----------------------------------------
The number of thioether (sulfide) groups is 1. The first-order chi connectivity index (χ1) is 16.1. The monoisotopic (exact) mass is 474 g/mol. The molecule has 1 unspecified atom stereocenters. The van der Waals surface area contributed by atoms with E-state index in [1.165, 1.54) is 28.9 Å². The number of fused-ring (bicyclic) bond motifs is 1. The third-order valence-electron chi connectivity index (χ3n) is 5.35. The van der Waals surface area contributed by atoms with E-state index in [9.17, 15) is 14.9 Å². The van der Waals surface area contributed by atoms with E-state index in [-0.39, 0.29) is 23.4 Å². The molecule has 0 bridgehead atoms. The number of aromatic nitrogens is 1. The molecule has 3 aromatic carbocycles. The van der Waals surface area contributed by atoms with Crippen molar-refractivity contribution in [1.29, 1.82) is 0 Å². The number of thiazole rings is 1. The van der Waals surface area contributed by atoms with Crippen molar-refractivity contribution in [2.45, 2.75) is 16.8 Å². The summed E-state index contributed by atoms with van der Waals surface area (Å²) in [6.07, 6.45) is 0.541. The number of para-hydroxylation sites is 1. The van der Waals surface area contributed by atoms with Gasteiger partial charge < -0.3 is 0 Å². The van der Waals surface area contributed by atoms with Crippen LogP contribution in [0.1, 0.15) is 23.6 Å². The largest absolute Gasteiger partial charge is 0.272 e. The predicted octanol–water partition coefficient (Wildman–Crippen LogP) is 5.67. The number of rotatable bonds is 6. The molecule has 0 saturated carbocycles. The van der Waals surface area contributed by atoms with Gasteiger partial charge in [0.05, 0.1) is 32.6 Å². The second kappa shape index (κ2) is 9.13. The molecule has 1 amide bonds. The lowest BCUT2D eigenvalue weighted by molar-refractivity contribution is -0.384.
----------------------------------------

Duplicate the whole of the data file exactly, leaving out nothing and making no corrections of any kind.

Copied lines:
The number of thioether (sulfide) groups is 1. The first-order chi connectivity index (χ1) is 16.1. The monoisotopic (exact) mass is 474 g/mol. The molecule has 1 unspecified atom stereocenters. The van der Waals surface area contributed by atoms with E-state index in [1.165, 1.54) is 28.9 Å². The number of fused-ring (bicyclic) bond motifs is 1. The third-order valence-electron chi connectivity index (χ3n) is 5.35. The van der Waals surface area contributed by atoms with E-state index in [9.17, 15) is 14.9 Å². The van der Waals surface area contributed by atoms with E-state index in [-0.39, 0.29) is 23.4 Å². The molecule has 0 bridgehead atoms. The number of aromatic nitrogens is 1. The molecule has 3 aromatic carbocycles. The van der Waals surface area contributed by atoms with Crippen molar-refractivity contribution in [1.29, 1.82) is 0 Å². The number of thiazole rings is 1. The van der Waals surface area contributed by atoms with Crippen molar-refractivity contribution in [2.45, 2.75) is 16.8 Å². The summed E-state index contributed by atoms with van der Waals surface area (Å²) in [6.07, 6.45) is 0.541. The number of para-hydroxylation sites is 1. The van der Waals surface area contributed by atoms with Gasteiger partial charge < -0.3 is 0 Å². The van der Waals surface area contributed by atoms with Crippen LogP contribution in [0.1, 0.15) is 23.6 Å². The largest absolute Gasteiger partial charge is 0.272 e. The predicted octanol–water partition coefficient (Wildman–Crippen LogP) is 5.67. The number of rotatable bonds is 6. The molecule has 0 saturated carbocycles. The van der Waals surface area contributed by atoms with Gasteiger partial charge in [0.05, 0.1) is 32.6 Å². The second kappa shape index (κ2) is 9.13. The molecule has 1 amide bonds. The lowest BCUT2D eigenvalue weighted by molar-refractivity contribution is -0.384.